The term 'glitch' traditionally means an error. It can also mean a systems correction. Legacy Russell's theory of Glitch Feminism provides a useful framework in liberating Anthropology from its past violence, while offering a foundation to create a Multi-modal feminist and non-binary future.
Traditionally, the word "glitch" is taken to represent an error.
Glitch Feminism, a term and theory developed by the curator Legacy Russell, posits a future using technology to ghost the binary body:
"Glitch Feminism is a creative and political exploration of how the Internet as material can expand - or 'glitch' - the construct of the binary body. It deploys the language of 'glitch' in positing that an 'error' within the flawed machine we operate within - one that disproportionally enacts violence on historically 'othered' bodies - is not an error at all, but rather an integral systems correction to the mechanics of culture and society as we know it."
Legacy Russell: Glitch Feminism. Youtube.com/watch?v=DqNPgd5B3io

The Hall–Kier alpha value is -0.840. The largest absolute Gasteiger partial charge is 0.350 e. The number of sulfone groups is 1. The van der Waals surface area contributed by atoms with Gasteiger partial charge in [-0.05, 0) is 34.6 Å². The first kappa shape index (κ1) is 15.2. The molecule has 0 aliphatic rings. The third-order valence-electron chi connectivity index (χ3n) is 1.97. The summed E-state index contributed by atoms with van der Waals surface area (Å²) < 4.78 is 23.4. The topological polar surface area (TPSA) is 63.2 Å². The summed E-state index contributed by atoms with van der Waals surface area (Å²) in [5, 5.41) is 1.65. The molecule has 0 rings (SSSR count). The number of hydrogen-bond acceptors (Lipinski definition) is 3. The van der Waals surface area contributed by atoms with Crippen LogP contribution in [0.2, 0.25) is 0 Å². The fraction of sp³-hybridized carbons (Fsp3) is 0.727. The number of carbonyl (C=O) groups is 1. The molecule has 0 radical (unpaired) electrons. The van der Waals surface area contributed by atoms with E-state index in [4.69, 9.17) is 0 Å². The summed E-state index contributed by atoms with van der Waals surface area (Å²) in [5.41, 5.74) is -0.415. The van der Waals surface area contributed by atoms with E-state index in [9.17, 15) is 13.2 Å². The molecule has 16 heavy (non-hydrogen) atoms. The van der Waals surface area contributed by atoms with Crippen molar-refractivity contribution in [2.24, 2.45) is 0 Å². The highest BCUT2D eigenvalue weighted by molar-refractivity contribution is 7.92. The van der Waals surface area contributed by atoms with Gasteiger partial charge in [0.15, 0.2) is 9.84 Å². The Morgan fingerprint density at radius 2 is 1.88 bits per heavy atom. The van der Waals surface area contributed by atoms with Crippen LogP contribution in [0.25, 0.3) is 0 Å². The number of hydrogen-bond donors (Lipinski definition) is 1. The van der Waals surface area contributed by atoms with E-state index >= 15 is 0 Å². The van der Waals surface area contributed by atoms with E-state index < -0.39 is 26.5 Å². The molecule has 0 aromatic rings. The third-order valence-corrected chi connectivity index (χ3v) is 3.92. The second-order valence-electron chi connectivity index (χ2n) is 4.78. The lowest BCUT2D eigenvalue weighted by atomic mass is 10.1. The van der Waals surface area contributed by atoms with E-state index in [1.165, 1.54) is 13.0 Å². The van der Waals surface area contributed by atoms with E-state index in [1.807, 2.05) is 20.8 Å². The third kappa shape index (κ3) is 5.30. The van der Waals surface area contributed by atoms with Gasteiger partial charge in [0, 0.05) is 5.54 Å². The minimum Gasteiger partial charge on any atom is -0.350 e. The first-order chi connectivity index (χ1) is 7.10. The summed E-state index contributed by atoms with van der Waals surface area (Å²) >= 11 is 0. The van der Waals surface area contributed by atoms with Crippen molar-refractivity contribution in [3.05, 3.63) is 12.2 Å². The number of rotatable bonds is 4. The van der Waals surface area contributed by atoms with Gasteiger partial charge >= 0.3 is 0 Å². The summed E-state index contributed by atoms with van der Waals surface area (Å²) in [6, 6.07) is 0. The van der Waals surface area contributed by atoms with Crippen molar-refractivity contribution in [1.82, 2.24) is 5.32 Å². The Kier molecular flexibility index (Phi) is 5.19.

Inspired by Cyborg Feminism and Afro-futurism, could Glitch Feminism be useful in imagining a future feminist, non-binary Multimodal Anthropology?
For the panel, I am expanding the use of the term 'technology' to mean film, photography, sound, performance, and other iterations of what Multimodality can be.
What could "glitching" the discipline that historically 'othered' bodies and cultures offer in revisiting histories and shaping possible futures? The binary body in anthropology is one that has endured colonization, and whose present knowledge production often persists in reproducing gendered and racialized bodies for the academic gaze.
Glitch Feminism as a theory is liberating. It is about potential, not just inclusivity, but a shifting of power that bodes a different future. Given this opportunity to employ Glitch Feminism as a research modality, how will Multimodality respond?
Accepted papers:Session 1 Wednesday 8 March, 2023, -
Harsha Menon (Independent)